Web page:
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The sun. (New York [N.Y.]) 1916-1920, November 26, 1919, Image 3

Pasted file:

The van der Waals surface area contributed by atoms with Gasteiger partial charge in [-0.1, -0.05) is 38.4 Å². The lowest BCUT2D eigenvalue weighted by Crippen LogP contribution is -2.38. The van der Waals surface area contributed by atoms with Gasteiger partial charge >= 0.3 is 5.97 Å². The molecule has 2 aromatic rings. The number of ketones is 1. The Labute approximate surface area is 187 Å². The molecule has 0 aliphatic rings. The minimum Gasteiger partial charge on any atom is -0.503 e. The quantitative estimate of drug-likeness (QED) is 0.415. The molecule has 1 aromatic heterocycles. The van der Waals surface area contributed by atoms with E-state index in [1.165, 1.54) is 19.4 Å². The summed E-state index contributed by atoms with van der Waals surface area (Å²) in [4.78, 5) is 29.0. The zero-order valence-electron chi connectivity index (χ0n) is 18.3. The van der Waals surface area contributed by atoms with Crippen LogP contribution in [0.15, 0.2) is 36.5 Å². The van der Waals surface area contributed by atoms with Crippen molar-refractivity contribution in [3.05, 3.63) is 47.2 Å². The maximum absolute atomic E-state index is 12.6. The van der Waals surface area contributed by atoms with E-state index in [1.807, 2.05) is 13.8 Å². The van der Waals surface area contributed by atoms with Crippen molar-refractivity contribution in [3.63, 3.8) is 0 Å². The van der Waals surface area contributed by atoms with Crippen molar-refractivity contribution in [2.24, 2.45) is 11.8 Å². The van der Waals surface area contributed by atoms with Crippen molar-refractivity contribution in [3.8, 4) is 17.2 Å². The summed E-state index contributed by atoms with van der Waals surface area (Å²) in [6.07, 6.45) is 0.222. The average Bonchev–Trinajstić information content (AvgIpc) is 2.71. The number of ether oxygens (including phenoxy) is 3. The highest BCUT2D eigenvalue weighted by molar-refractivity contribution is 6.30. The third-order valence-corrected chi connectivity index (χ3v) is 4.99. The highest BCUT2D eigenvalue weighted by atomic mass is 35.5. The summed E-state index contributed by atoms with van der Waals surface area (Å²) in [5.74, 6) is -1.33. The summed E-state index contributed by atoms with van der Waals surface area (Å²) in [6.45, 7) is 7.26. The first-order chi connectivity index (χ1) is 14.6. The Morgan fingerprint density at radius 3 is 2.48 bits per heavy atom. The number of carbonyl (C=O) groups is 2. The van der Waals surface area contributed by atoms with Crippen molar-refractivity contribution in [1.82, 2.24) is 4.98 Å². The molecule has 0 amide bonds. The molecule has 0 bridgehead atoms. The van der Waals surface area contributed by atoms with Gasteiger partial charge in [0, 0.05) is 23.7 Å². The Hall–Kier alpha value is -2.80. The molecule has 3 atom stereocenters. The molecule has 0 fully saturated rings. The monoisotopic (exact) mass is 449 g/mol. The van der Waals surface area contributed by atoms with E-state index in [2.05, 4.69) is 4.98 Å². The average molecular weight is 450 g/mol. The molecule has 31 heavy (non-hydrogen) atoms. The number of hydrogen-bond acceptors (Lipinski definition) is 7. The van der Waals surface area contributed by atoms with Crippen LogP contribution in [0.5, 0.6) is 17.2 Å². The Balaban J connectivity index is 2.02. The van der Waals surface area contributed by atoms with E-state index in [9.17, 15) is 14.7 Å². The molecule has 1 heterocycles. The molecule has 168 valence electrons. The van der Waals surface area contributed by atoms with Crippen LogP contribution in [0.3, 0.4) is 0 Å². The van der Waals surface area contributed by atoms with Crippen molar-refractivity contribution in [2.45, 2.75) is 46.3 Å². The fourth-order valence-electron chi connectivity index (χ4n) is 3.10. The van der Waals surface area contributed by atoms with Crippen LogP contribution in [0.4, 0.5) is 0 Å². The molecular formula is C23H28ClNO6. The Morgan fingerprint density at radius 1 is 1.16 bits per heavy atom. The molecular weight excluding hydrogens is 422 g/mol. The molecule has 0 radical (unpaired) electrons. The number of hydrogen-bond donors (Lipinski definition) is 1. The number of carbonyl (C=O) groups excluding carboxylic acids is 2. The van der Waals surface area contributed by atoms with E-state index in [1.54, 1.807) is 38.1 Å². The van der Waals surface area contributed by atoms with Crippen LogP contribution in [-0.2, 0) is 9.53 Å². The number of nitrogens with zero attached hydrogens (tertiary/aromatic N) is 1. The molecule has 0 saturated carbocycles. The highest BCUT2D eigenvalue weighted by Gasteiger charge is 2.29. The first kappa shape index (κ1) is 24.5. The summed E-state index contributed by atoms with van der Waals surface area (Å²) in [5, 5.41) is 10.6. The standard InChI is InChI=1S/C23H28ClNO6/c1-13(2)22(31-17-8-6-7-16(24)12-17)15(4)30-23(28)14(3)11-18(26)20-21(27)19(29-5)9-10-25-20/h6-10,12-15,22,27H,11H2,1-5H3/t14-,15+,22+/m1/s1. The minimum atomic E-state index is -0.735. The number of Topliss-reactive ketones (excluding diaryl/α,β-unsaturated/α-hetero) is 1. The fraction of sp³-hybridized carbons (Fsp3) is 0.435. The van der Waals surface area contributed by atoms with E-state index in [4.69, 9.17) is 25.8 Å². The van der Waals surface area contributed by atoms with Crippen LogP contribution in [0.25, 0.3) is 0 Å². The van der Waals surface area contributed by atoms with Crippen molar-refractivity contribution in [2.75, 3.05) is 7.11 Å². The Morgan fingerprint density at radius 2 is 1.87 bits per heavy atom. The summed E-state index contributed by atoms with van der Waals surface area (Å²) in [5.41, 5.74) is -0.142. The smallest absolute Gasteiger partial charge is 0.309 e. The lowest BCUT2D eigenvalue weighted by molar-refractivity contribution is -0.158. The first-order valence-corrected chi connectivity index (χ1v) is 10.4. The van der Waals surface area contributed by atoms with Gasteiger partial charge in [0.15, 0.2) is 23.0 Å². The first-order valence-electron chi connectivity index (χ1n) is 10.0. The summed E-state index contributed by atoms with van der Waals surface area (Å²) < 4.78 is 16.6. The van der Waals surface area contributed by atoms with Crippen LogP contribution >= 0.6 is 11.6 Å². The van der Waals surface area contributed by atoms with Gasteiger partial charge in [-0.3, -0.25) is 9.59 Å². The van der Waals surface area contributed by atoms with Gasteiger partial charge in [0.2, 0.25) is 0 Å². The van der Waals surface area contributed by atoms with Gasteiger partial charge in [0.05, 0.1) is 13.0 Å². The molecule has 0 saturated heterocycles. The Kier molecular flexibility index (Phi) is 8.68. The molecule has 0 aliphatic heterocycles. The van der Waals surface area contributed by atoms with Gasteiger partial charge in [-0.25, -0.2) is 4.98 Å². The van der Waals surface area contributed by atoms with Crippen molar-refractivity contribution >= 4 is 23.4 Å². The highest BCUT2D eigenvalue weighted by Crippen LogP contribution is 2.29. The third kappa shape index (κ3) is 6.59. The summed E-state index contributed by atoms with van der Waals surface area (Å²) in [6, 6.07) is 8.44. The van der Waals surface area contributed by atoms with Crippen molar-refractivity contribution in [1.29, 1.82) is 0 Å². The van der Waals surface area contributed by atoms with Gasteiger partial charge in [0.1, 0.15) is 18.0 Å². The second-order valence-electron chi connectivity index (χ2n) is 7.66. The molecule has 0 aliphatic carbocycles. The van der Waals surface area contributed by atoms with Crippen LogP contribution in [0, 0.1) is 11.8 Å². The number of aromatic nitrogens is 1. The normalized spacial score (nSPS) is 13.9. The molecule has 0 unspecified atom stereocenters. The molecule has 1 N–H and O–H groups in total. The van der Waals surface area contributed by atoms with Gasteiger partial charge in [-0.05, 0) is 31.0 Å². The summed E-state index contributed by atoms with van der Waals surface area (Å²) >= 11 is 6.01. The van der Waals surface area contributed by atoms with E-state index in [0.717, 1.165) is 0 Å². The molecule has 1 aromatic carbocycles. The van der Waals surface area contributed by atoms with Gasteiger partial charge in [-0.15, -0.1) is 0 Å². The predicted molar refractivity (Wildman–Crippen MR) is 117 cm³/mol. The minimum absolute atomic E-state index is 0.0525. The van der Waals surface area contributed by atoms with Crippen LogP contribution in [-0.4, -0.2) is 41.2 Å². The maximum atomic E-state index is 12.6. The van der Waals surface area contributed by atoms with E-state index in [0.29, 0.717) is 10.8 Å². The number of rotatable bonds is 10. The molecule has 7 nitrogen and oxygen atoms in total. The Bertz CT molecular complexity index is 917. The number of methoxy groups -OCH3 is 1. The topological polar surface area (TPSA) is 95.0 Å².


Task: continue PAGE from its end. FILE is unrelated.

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IN NOTE TO BERLIN l Answers Pica for Prisoners With Ilcmimlcr of German Brutality. . . OWE NOTHING, HE AYS Eccnlls \Systematic\ Delay in rorformanco of Armistico Terms.- - By the Associates Press. Iikdon. Nov. 25. A wireless message from Berlin gives the text of a stern note addressed by M. Clemcnceau, presi dent of the Peace Conference, to the chairman of the German delegation nt Versailles, refusing to deviate from the forms of the peace treaty In favor of Ctrman prisoners wno are empioyea in the work of reconstruction Jn devastated nnrfhern France. Ileferrlng to the brutal treatment meted out to the populations of this district unuer me uermaii uevupuuiui, St. clemenceau Is quoted 'as saying: itiib deeDest sentiments of the human heart have teen so cruelly Injured ihat French pUDUO opinion cannot, ugruu iu gram uic iuu ju The note sets forth that Germany (jstematlcally delayed the performance of the armistice terms, and Instance the Inking of the German worships In Scapa Flow, the delay In the delivery of Ger- man ships, Germany's Baltic policy and the propaganda In Alsace nd tho world ai large, ana aeciares : Wa owe nothing to Germany ex- - nt the nreclso fulfilment of the provl ' lions of the peace treaty accepted by Germany.\ RUMANIA AGREES TO ENTENTE TERMS Will Get Another Chance to Sign Austrian Treaty. Paris, Nov. 25. Rumania's reply to the latest Entente note on the question of Rumania s attitude toward Hungary and lier status as an ally, which took the form of an ultimatum, Is understood to be on the way to Paris. Private advices Indicate that tho reply promises the Entente entlro satisfaction on the points raised. Rumania is to be given another chance o sign the Austrian peace treaty. The Bupreme Council decided that a protocol It opened on November 27 permitting Rumania to sign tho peace treaty with Bulgaria within eight days, this period to apply also to her signature to the treaty of St. Germain with Austria. A declaration likewise was decided upon to permit Serbia to sign the Austrian treaty, together with the financial an flexes and clause for tho protection of racial minorities to which the Jugo-Slav- s have objected. In a note delivered to Kurt von Lor tner. head of tho German delegation at Versailles, the Supreme Council says tha tf the treaty of Versailles Is not put Into force by December 1 the responsibility Trill He with the German Government, as the departure of Dr. Slmson for Berlin inevlXably delays) further conferences which must be held. Lersner sent a let ter to Secretary Dutasta of the Peace Conference to the effect that the head of the German plenipotentiaries had .be come convinced thatTie JJTnst consult the Berlin Government regarduiB the proto col. The Lersncr' letter protested against the question of the repatriation of prls' oners again being bound up with that of putting the treaty into effect, it being pointed out that the allleu governments had previously separated these Issues. If the promise of France was not kept, the letter stated, German publlo opinion would not have confidence In any rur ther promise France might make. Premier Clemenceau, as president of the Peace Conference, replied, saying that Lcrsner's letter made him ques tion If the treaty could be put Into force on December 1, owing to the German Government's action, although that Gov ernment had knows the contents of the. protocol since November 1. The delay. said M. Clemcnceau, would be regret' table, as It might raise doubts of the sincerity of Germany's Intentions as regarded the execution of the engage ments made In the armistice and the peace treaty. JI. Clemenceau expressed surprise at the departure with Slmson of Tho ex- perts, who had arrived three days be- - tore to regulate all questions. This, Clemenceau asserted, was explainable only as a sign of the wish of Germany to delay definite ratification. GERMANY DENIES TREATY REPUDIATION Say 8 There Is No Desire to Protect Guilty Persons. By Associated Frets. Berlin, Nov. 25. Referring to the noto of Premier Clemenceau to the German Government on the question of German prisoners, a semi-offici- state tnent Issued here y says: \The Government does not repudiate Its obligations under the treaty ana does not desire to withdraw really guilty persons from Just punishment. It has. however, made suggestions to the al lied Governments through a foreign of- fice official which seem calculated to avoid Inconveniences for both tho con- tracting parties.\ The VojslscAe Zeltung and tho Taae-lio- lt comment on the sharpened relat- ions between France and Germany, The raceolatt takes up the question of Fourfold The lifelong exDerience of an organization of specialists The impartial and disinterested execution of your wishes The uninterrupted concentration of attention tipon your affairs The strict supervision of backi- ng authorities These are among the invaluable advantages gained by appointing i trustee of a living trait or executor of yonr jlll the FULTON TRUST COMPANY OF NEW YORK ErtiMUhed 1690 IfisW FttUral Rum Sytfm Sla(tr BlUUg 149 Broadway the restoration Of nnrthtm tfVnn , summons the German Government n , I . . . . . Imme- - . \\,'; w umiuunco wnai it orterea in this connection and why Us proposal GERMANS WANT PAY IN DOLLARS Ask Settlement Direct From U. S. Government. By the Associated Tress. Berlin, Nov. 25. German commercial organliations and export and Import firms whose property was seized by the United States are opposed to having the American Government hand over the possible proceeds of liquidation to the iierman Government direct They assert that such funds should, be restored to the original owners of the nrnnrrtv in Amerloan dollars, to enable them to en ter me American markets and generally resume activities. The prospect that the United States possiDiy will decide to make a lump set uement with Germany and leave the matter of Individual accounting to the German Government has prompted com- mercial Interests formerly active In the United, Statos to suggest Congressional action In the direction of providing for inaiviauai settlements .between the Allen Property Custodian and German nwnfirn. It Is asserted that the latter naturally nesire to escape nnding themselves load cd down with depreciated German cur rency with which they would be unable to effect advantageous purchases of cot- - ion, copper and other American com modules. GERMANS THINK U.S. IS TIRED OF EUROPE Wolff and Bernhard Make Diagnosis of the Senato Treaty Vote. Bv the Associates Press, BKM.IN, Not, 24. (delayed). Theoddr Wolff, editor In chief of tho Berliner Tagcblatt, and Georg Bernhard, po litical writer of the Voaaische Zeitung, warn their readers against passing pre- mature Judgment on the failure of the United States to ratify the peace treaty. Ilerr Wolff declares that even If the Senate should finally ratify the treaty the Impression would continue to .prevail among the European associates of the United States that American opposition to further participation In the effort to untangle the European chaos was so Btrongly pronounced that future Ameri- can guarantees could be looked on as something not wholly reliable. ' 'The Americans will concede us only so much as eerve to benefit their own Interests,\ Herr Wolff continues. \They will grant us the credit to cover tne.eost of their surplus raw products, dui ior a long time to come the Inclination will be prevalent there to grant us and the rest of Europe, whose charms no lonser nttract them, tho minimum needed as- sistance. \Thta minimum they will not with hold, In the Interests of their own mar-ket- s, even If the treaty is not ratified. To this extent for us would be a moral gain Wise states- manship might be able to convert Buch moral gains Into political profits, albeit only gradually, provided It Is watchful and endowed with Individual thought. The republic, however, la as yet without foreign Dolltlcs which Is better than possessing one of conservative brand but Is obliged now to defend useil wun the meagre remedies at Its jwn. com- mand against new demands which con tinue to be made of It. Tn the Voaslache Zeituno Herr Bern- - hard expresses the belief that President Wilson's opponents see In tho League of Nations a \super-Btate- \ which e. restrictions UDon the free expres sion of the sovereign will of the United States; that It is an Instrument under which they would be forced to become Involved in future European squabbles. Ilerr Bernhard considers that the es- - inhllshment of the League of Nations will not only affect the destiny of the United States but primarily give 'the nations of all the continents the right and privilege to be consulted on all Issues, especially with reBpect to South American developments, \The United States does not propose tn rllitnnsA of Its role as guardian of all America for the privilege of concerning Itself about far off Europe,\ Herr Bern-har- d says. \The Monroe Doctrine la not It iunaameniauy nroclalms the right of of all the world's continents. \For tne time oeing un wsuo m Nations must be constituted within the boundaries of each continent, vvnen these Interests have been politically and economically consolidated then the time will be rlDe for the promulgation of a genuine world League of Nations.\ SEEK FRANCO-BELGIA- N UNION. Socialists Declare This Is IVay to Insure Security. Aktwebp. Nov, 25. Tho Socialist Federal Congress, meeting at Charlerol, hn nilontcd a resolution in favor of a Franco-Belgi- an alliance, as tho only way to assure Belgium's security ano prosperity. Tho Liberal War Minister, F. Masson, has declined to remain .a member of the Cabinet. V f i\A-- . .' REDS SEE MIRACLE IN KOLGHAK DEFEAT t Lcnino in Spcccli Calls Vic-tor- y \of Historic Im- portance.\ HE SCOFFS AT AMERICA Says Wilson Failed to Bring Liberty to Victorious Democracies. London, Nov. 23. \Impudent attacks by enemies of tho revolution have brought about a miracle. We have gained a full victory over Kolchalc which will be of historic Importance for the peoples of the East.\ This statement was made by Nikolai Lonlne, the Bolshevik Premier, In the course of an address to the Second All Russian Congress of the Musselman Communist Organization of Eastern Peoples, according to a wireless message from Moscow He continued: \At the same time attacks from the west are weakening. The Versailles peaco la tho greatest blow the Entente could Inflict upon Itself. The peoples see clearly that President Wilson Is not bringing liberty to democracy, oven for the victorious nations, and are Indebted to unmasked America,\ The communlauesW both the Itusslan Soviet Government and Gen. Denlktne, received by wireless y, claim a vic- tory at Katullnskal, In the Kamyshin region on\ tho lower Volga, each side asserting that the number of prisoners taken, by it was large. Gen. Denlklne declares hla cavalry surrounded and nearly wiped out several Bolshevik regi- ments. The Bolshevik! announced the capture of another thousand' prisoners during the taking of Tara, 135 mtles north of Mlnslc YUDENITCH'S ARMY OUT OF EXISTENCE Incompetence of Command Caused Rout, Says Officer. Hevjic, Esthonto, Nov. 24 (delayed). The Russian northwest army, which attempted recently to capture Petrograd under Gen. Vudenltch. lias virtuaHy gone out of existence, according to Gen. Soots, Chief of the General Staff of the Esthonlan army. lie mado this state- ment on the basis of a report brought In by Col. Rink of the General Staff, who returnod from the Narva front Sunday. According to Col. Rink's report the army waa In a bad condition during the retreat following the attempt on Petro-gra- d. Gen. Yudenltch and his staff lost all connection with the army, which was left to Its fate, unable to resist the Bol shevik\ attack. Tho Yudenltch troops retired In disorder and sought protection on Esthonlan territory. Part of the Russian troops with 10,000 refugees have settled south of Narva. Four Russian divisions which retreated from Yamburg to Narva- are now or ganized under Gen. Tonnlson. They willingly obey the orders of the Esthon tan chief and-or- now protecting the po sitions below Norva. Gen. Yudenltch and his staff are now unemployed. The present critical condition of the Russian troops was caused by the lncomptence of the Russian chief command. The troops had to mix flour with snow owing to the scarcity of bread. Many refugee children died of hunger and cold, but conditions were maae Det ter for the survivors. FLIGHT FROM OMSK BECOMES STAMPEDE 8,000 Women and Children Reported Taken by Reds. By the Associated Press. Tawa, Siberia, Nov. 18 (delayed). Eight thousand wives and children of officers making an eleventh hour flight from Omsk are reported to have been captured by the Bolshevik! ten miles east of Omsk. The retreat of tho rearmost units of the Siberian army from the capital became a stampede, the troops throwing away their guns and comman deerlng locomotives, trains and carts In which to escape. Fifteen trains carry ing officers and their families, besides scores of other trains filled with refu- gees, ammunition and merchandise, which were blocked by ''wreckage and lack of motor power, fell Into the hands of the BolBhevlkt, who followed up the Cossacks by a cavalry pursuit. Panto Is reported to reign at Taars-kay- o, 100 miles east of Omsk, which Is overrun by fleeing soldiers. Polish troops who have been guarding the rail- way are leaving with the utmost haste. According to well Informed circles the Siberian armies were demoralized under CLOTHES OF CUSTOM QUALITY ,sssssWslsiisiMssslliiPl\i\\ 'yHE only place in the United States that you can buy a Saks suit is right here in this store. Some luck you New Yorkers are playing in. Without exception, the fin- est tailoring in oAmerica BROADWAY AT 34th STREET THE SUN, WEDNESDAY, NOVEMBER 26, 1919. MIX WITH THEM MINERAL WATER Bolshevik propaganda and, due to the Jong retreat, the men did not desire to fight Their officers did not dare to risk battle under the circumstances. FOOD IN PETROGRAD DOLED BY DOCTORS Fuel\ Supply for Only Eighteen Days; Factories Closing. Special Despatch to The Eds\. WABIIZNOTON. NOV. 26. FOOd IS SO scarce in Petrograd, according to re ports from Helslngforsi reaching the fitate Department y, that it Is oily obtainable on the prescription of a phy stclan. The fuel supply, almost entirely wood, Is said to be only sufficient for eighteen data more, and Industrial plants have been shut down and thea- tres closed. ' The reports state that of ,30000 bourgeoisie arrested In Petrograd on the approach of Yudenttch's army on tho charge of sympathlalng with the White army, 400 were pardoned on the nnnl versary of the Bolshevist revolution. A winter of fearful suffering is looked for In Russia and officials are beginning to assert the belief that the Russian problem will be solved by gradual ces eatlon of fighting due to hardships and starvation. SOVIETS READY FOR PEACE WITH ALLIES Demand Counter Revolt Must Not Be Aided, However. London, Nov. 25. A Moscow wire less despatch received here .quotes the Pravda as declaring thot tho Soviet government Is willing to negotiate a peace with the Entente and the Imperial ists, but only on condition that the En- tente shall undertake not to support the counter revolutionaries. 'A despatch on Monday quoted the Pravda that a new Russian government waa In project In whlcl the Menehevlkl (Moderates) would participate, that a peace offer was to be sent to Admiral Kolchak and Gen. Denlktne and that Lonlne, the Bolshevik Premier, Intended to convene a National Assembly In Moscow. SOVIET \BRIBER\ OF WILSON SHOT Bakromoff Perpetrated Swin- dle on Russian Reds. Riazak, Russia, Nov. 23 (delayed). 3L Bakromoff, the President of the soviet here, who raised a \local fund for the purchase of Entente Imperialist statesmen,\ has been shot by tho Commission for Combating tho Counter Revolution and for misap- propriating funds Intended for spreading Bolshevik Ideas. According to a newspaper report Bakromoff read a detailed report to the Rlazan soviet, declaring that he had bought Premier Clemenceau of France for 150,000 rubles. President Wilson for 200,000 rubles and the Berlin Foreign Office for 50,000 rubles. The commission discovered that the fund was a swindle, and that Bakromoff and two local off- icials In the mobilization department had pocketed the money. Bakromoff ad- mitted that he had printed private paper money to the amount of .5.300.000 rubles. \30 Broad ' ' ! ' V i ,. t t JAPAN RUSHES WAR VESSELS TO CHIA On Way to Fukien to Monaco Peoplo With Bombardment, Paris Hears. PBOVINOE IS EXCITED Tokio Gets Assurances From Allies That They Will Not Ship Arms to Chinese'. By LAUItENCE HILLS. Staff Cqrrestentent cf The Bcn. CopyrioM, all rights reserved. Pams, Nov. 23. Japanese warships are reported to be on the way to Fukien, south China, to monace tho population of that region with bombardment, ac- cording to confidential advices received here by the Chinese delegation to the Peace Conference. The entire Province of Fukien Is In a, state of high excitement over the in- cidents nt Nantal last week, during which Japanese subjects, It Is alleged, wounded soveral Chinese Y. M. C. A. pnriM. Flshtlng between tho Jap aneso and the Chinese has curred In tho streets during the last monin ana the Japancso Consul has declared that h will not bo responsible for any rur thor bloodshed. In response to a re quest from him to Toklo warships are being sent to repress the fighting, it was confirmed hero again to-d- that the Japanese have obtained official assurances from the French, British anu Italian Governments In a secret agree ment that no munitions or arms would be shipped\ from those countries, to China. m.. nvt.n. v.m InttmntA .,..... that the JaD- - xue wiuticou iiv - aneso are endeavoring to exhaust tne supply of war material in uow vt methods so that in the event of trouble she would find only a weak resistance bj the Chinese. It has become known mat rresiueiu T)nin.n.. iw.niiv nrrlprftd French muni tion concerns to abstain from shipments of arms ana explosives to CURZON SAYS EGYPT CANNOT RULE, SELF Denies Nationalists Are to Be Crushed Plea to Wilson. London, Nov. 25. Earl Curzon, the Foreign SecretaryBpeaklng In tho House of Lords said that Egypt neither was ablo to protect her own frontiers from aggression nor to guarantee a stable In ternnl government. He declared that Great Britain could not wash her hands of a country standtng at the door of Africa and the highway to India. The Idea that tho aspirations of the Egyptian Nationalists were to be crushed, how ever, he said, was an extravagant mis- conception. The Egyptians, Earl Curzon contin ued, could not be shown too clearly that, whatever peace was imposed on Turkey, recognition, of the British pro tectorate would be one of those terms. Therefore, no provision In the peace treaty with Turkey would alter the task with which the mission head by Lord Mllner, Secretary for the Cownles, to Investigate the unrest In Egypt was entrusted. Lord Mllner was going to consult with the Egyptians with regard to how they could best cooperate In the management of their country under British guidance. Paris, Nov. 25. Said Zagloul Pasha, president of the Egyptian delegation to the peace conference, has sent a cable' gram to President Wilson, declaring that as a result of having faith In his prln clples and claiming Independence the Egyptians who fought beside the Allies now find themselvea tho objects of tar barous treatment at the hands of the British authorities. Tho communication adds: \The bloody scenes which Egypt, powerless, witnesses to-d- so licit your attention, we adjure you not to leave the Egyptian people alone against England.\ A Qnlnlne That Does Not, AfTfct Hrad Because of 1U tonic and Uxktlre effect LAXATIVE BROMO QUININE Tab ettl can be taken by anyone without earning nervousneee or ringing; in tne neaa. There ! only one \Bromo Quinine.\ E. TV. OROVE'S tlgnature on the tox. 10c, Adv, 'iia ana rum ftvtnue (\\J-S-H- E gentlemen here pictured are wearing \The Henley\ a Weber JL & Heilbroner stiff hat of particular distinctiveness. Adapted from the English idea with enough \local color\ about it to strike the fancy of the well groomed New Yorker. Departing a bit from the perennial sameness of the average derby and unlikely ever to be common- place. In all our hat stores at $6. Satisfactory Wear Guaranteed. - Weber HeUbfoneT Clolhitts, HaltrdaihtTS and Hatters Eicon Stores 241 Broadway M5Broidway 775 Broadway 1185 Broadway UuW Broadway 1363 Broadway 58 Nimu 150 Naiiau \ZUUirtUndt HATS AT THESE STORES LEADING JUGO-SLAY- S HELD AS HOSTAGES Twelve Are Arrested by Italian Forces of Occupation in Dalmatia. BELOItADE GETS REPORT Soucnico, Thirty Miles Jrom Zara, Takes Measures Against D'Annunzio's Army. Belorade,\ Servla, Nov. 26. Twelve prominent Jugo-Sla- have been arrested and held as hostages by the Italian forces of occupation In Dalmatia, according to advices received from Sebonlco, thirty miles southeast of Zara. These advices add that Sebenlco Is taking measures to guard against a descent by Gabriels d Annunzlo s army. Geneva, Nov. 25. Telegrams received by tho Serbian bureau at Bern from Belgrade, Zara and Spalato convey tho Impression tjiat only prompt Interference by the Allies can prevent war 'over tlys Adriatic situation, as tho Jugo-Sla- are said to havo lost patience and to bo ready to fight the Italians. 'We nre astonished that the Peac6 Conference permits our people to enduro constant Italian persecutions,\ says one Belgrade paper. \Our peaceful attitude Is praiseworthy when we might throw d'Annunzlo and his filibusters Into the sea.\ Another newspaper accuses Italy of desiring to blockade Jugo-Slavta- 's ex- ports and Imports, and thus \strangle her.\ DALMATIA HAS FEAR OF WAR WITH ITALY Serbia's Patience Almost Ex- hausted by Zara Raid. By a Staff Correspondent of Tiis Sc.v. Copyright. 191, all rights reserved. Paws, Nov. 25. The Jugo-Sla- v popu lation of all of Dalmatia Is greatly ex- -, cited by tho continued aggressiveness of d Annunzlo and his followers, and the situation has reached a point where It contains a grave threat of war with Italy, as the Jugo-Sla- have lost faith In the possibility of an equitable settle- ment through tho Peace Conference, which soon will adjourn. The last Serbian note to the Supreme Council of the Peace Conference showed that Belgrade's patience was about by the Zara raid and indicated a growing disposition to take the remedy Into Its own hands. In addition to send Ing this note Sorbin has Instructed her Ministers In Paris, London and Wash ington to draw the attention of those Governments to the dangerous situation. The Serbian delegation here has taken similar action, pointing out that an armed conflict will be inevitable should the Italians cross tho lino of demarca- tion, and begging the Supreme Council to take efficient measures to end the sit- uation. It says that Serbia believed the Government at Bomo would take the necessary measures promptly against d'Annumlo. Instead of this. It Is now pointed out, the Italian Government has remained passive, thus emboldening D'Annunzlo to undertake his Zara raid. say they have received rellablo lnfor motion from credible sources that D'Annunzlo really Is planning to descend upon Spalato and other parts of Dal matia. It Is also asserted by the Jugo slavs that the Italian poet Is negotiat ing with the Montenegrins, promising to glvo them Cattaro If they will revolt against tho Serbians. The resignation of Foreign Minister Tlttonl In Italy appears to have been caused by the fact that the election was plainly a repudiation of his plans. In fact the election seems to havo gone against the expansionist policy of Son- - nlno and Tlttonl, so tho new Italian .Gov ernment probably will offer many con- cessions. But In the meantime D'An- nunzlo retains the backing of the mili- tary party, which controls the army and navy, and tho danger Is, now that the 38th Street The Desirable QaOCKSS-TRAVEL- I ng, Boudoir- - or desk, \i\ GOLD. SILVER. LEATHER- - OSES Reed & Barton I0S4) Theodqbe R Stahr Jnc poay , m a m :m m and on \ .1862 elections have gone against them, they may decide to try to bring on a con- flict with the Jugo-Slav- s In the hope of arousing the Italian people. POLK AND KNAPP DISCUSS D'ANNUNZIO No New Instructions Sent to Admiral Andrews. Washington, Nov, 25. No new In- structions havo been sent to Rear Ad- miral Andrews at Spalato regarding the attitude he Is to tako In the event of an offort by tho D'Annunzlo forces to ex- pand their control over Dalmatian .ter- ritory, Secretary Daniels said Keports that D'Annunzlo contemplated a raid on Spalato, tho American naval base, led' to tho conference In London between Under Secretary Polk and Rear Admiral Knapp, commanding American naval forces In European waters, but Mr. Daniels Indicated that the official on tho spot had not recommended any ac- tion In anticipation of such a raid. It was recalled that recently when Italian Irregulars raided a port In the unocupled zono established between Flumo and the Serbian lines American bluejackets landed and succeeded In preventing a serious clash between the Italians and tho Serbians. That op- eration, howevor; waa said at the time to have been at the request of the com- mander of the Italian naval forces pa- trolling a part of the coast' adjacent to that guarded by the Americans. ers Admiral Anarews has a lleet of twoive v -- fit tzxrnr i mm II I rt Y . i of w iisttnee. doesn't matter ai 2 U.rs , wel.Vr- - nv6r in t hc-or- Prop iis , or pftorx. Store Closes at 5 P. M. FIFTH AVENUE at $45 Town Ulsters TRACK Jewelersand Silversmiths! BEIHiVENUE AT 47 ft STREET 4Hmden.LaneJ alf Irv. ilrSl ' jjj n the I & It s ' ioJajWi I hkh\ \ j l..,Mll.ll.ll.IUU.W....ll.,.J j SELECTIONS from our raj !3 5? GIFT V1 AND DKSK OHAinS. BOOK ii BAOKS, DINNER PEIIIOD LAZY DESK AND i CLOOK8 AND OCCASIONAL t IN ATTRACTIVE Si ASSORTMENT. Prices Uniformly CcnsertaUtt 'OuAQLSon.; W BROADWAY 79th ST. ft craft with a total of 1,180 oft fleers and men. -- . Tho formal charge against the prisons was that of rebellion against ins Government. n I II ; t Lord &1ay lor Men's Ready -- for -- Service Suits and Overcoats At a price that will be sure to interest hundreds of Men Today $45.00 Just arrived a large shipment of Suits and Overcoats Orders were placed months Could not go into the wholesale market and duplicate them in many instances at price we have fixed for today's selling. Come as early as convenient all sizes in all models when the Sale starts. Suits all ,wero wool fabrics at m solid and 111 and and sizes 34 . to 44. up to to No for .Fourth Floor. MAKX ctmuno FINE SHOP MBRAKY SOFA-EN- cniMES, MIRRORS. SUZAN8. MANTEL TABLES. AT personnel Carranza 39th Street ago the $45 Double-breaste- d, belted colors mixtures browns 'fabrics-browns, greys -g- reys, greens mixtures; excellently tailored. Other Suits $75.00 Overcoats, $10.00 $110 Charge Alterations. i 1